Thought for the Month (June 2007)

Dear Friends,

I found a true story the other day that I would like to share with you. Are you sitting comfortably? then Ill begin.

Surprisingly, preachers, and especially pastors, are not renowned for their tenderness. An Australian friend of Ron Boyd-MacMillan was asked to start a ministry supporting the persecuted church. He visited church after church in his home country, preaching his heart out on the needs of the persecuted, but garnered only meagre response. He was clueless until one day, visiting a sheep farm, he witnessed the farmer call the sheep toward him with a word. "Is that all it takes to bring the sheep running?" he asked, astonished. "Try it,"grinned the farmer. My friend spoke the same word that galvanized the sheep. One, out of a flock of two hundred, looked up vaguely at a cloud. The rest kept on munching. "The word has to come from the mouth of the shepherd!'' declared the farmer.

This rang a bell. My friend said, "It's because I'm not the shepherd that the people are not giving. I need to get the pastors on my side, and let them speak to the flock. That's the answer. They need to hear the message from the voice they trust and love."

My friend travelled around the length and breadth of Australia having meals with pastors. He told them of the torture their counterparts were enduring in places like Sudan, North Korea, and Columbia. The idea was to get the pastors to challenge their congregations, who would be moved by the voice of the shepherd. But nothing changed. The pastors made sympathetic noises, but they didn't take up the challenge. He paid for them on trips to the persecuted in China, Vietnam, Laos, but they came back unmoved.

Finally, in despair, he spoke to an elderly retired pastor whom he revered. He explained his strategy and asked his venerable friend to point out where he might be going wrong. This is what the old man said: "Your strategy will work only if you invite the pastor's wife along. Pastors are hard hearted. It's an occupational hazard. But if you tell these stories of suffering to the pastors and their wives, she will be touched with compassion and your ministry in each church will be underway. The spouse will ensure it." Sure enough, that was it. The logjam was broken. And the ministry prospered after that as the pastors, forced into action by spouses that were broken-hearted, addressed their congregations with the urgency required to bring action.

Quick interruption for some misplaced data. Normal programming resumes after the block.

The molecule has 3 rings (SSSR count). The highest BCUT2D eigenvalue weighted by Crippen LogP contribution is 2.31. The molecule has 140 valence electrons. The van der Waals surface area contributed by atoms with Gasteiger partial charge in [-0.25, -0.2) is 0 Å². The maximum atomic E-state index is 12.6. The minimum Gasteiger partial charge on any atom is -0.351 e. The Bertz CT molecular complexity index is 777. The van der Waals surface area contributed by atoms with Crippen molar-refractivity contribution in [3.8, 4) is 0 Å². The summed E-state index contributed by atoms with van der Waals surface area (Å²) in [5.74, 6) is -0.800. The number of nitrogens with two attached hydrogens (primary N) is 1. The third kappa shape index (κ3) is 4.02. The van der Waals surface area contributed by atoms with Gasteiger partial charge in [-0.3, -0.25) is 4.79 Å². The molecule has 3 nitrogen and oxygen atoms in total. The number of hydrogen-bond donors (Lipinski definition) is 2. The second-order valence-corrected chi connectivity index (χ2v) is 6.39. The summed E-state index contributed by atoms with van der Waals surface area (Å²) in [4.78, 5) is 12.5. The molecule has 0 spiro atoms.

Sad, though, that the hard heartedness of pastors would constitute the logjam. The old retired pastor ruminated on this:
"It's just that in our line of work we get accustomed to suffering. We have to. After all, we have to get through the funeral of the nine-year-old child even though every one else can cry all the way through. We have to cope publicly. And so we gain a deadly familiarity with tragedy and sorrow. If we are not very careful, we end up not feeling, in private or in public."

God seems to have known the score in Genesis 2:21&22.

Eric Christian

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Tunbridge Wells United Reformed Church